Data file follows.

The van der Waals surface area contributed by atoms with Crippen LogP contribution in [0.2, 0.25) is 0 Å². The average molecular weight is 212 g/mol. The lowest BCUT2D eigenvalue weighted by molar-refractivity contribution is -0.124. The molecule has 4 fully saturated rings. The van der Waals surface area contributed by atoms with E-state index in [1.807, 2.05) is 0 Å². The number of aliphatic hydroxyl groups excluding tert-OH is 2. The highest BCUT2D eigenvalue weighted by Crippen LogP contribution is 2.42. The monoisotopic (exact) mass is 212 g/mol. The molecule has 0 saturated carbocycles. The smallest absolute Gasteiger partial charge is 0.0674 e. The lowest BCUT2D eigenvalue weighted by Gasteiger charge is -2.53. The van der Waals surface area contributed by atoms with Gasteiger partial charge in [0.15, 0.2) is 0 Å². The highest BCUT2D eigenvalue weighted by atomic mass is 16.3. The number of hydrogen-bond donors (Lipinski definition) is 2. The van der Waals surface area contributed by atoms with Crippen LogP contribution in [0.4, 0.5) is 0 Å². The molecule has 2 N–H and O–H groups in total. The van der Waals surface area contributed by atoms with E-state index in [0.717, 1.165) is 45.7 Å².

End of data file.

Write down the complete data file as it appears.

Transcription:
The van der Waals surface area contributed by atoms with Crippen LogP contribution in [0.2, 0.25) is 0 Å². The average molecular weight is 212 g/mol. The lowest BCUT2D eigenvalue weighted by molar-refractivity contribution is -0.124. The molecule has 4 fully saturated rings. The van der Waals surface area contributed by atoms with E-state index in [1.807, 2.05) is 0 Å². The number of aliphatic hydroxyl groups excluding tert-OH is 2. The highest BCUT2D eigenvalue weighted by Crippen LogP contribution is 2.42. The monoisotopic (exact) mass is 212 g/mol. The molecule has 0 saturated carbocycles. The smallest absolute Gasteiger partial charge is 0.0674 e. The lowest BCUT2D eigenvalue weighted by Gasteiger charge is -2.53. The van der Waals surface area contributed by atoms with Gasteiger partial charge in [0.15, 0.2) is 0 Å². The highest BCUT2D eigenvalue weighted by atomic mass is 16.3. The number of hydrogen-bond donors (Lipinski definition) is 2. The van der Waals surface area contributed by atoms with Crippen LogP contribution in [0.4, 0.5) is 0 Å². The molecule has 2 N–H and O–H groups in total. The van der Waals surface area contributed by atoms with E-state index in [0.717, 1.165) is 45.7 Å².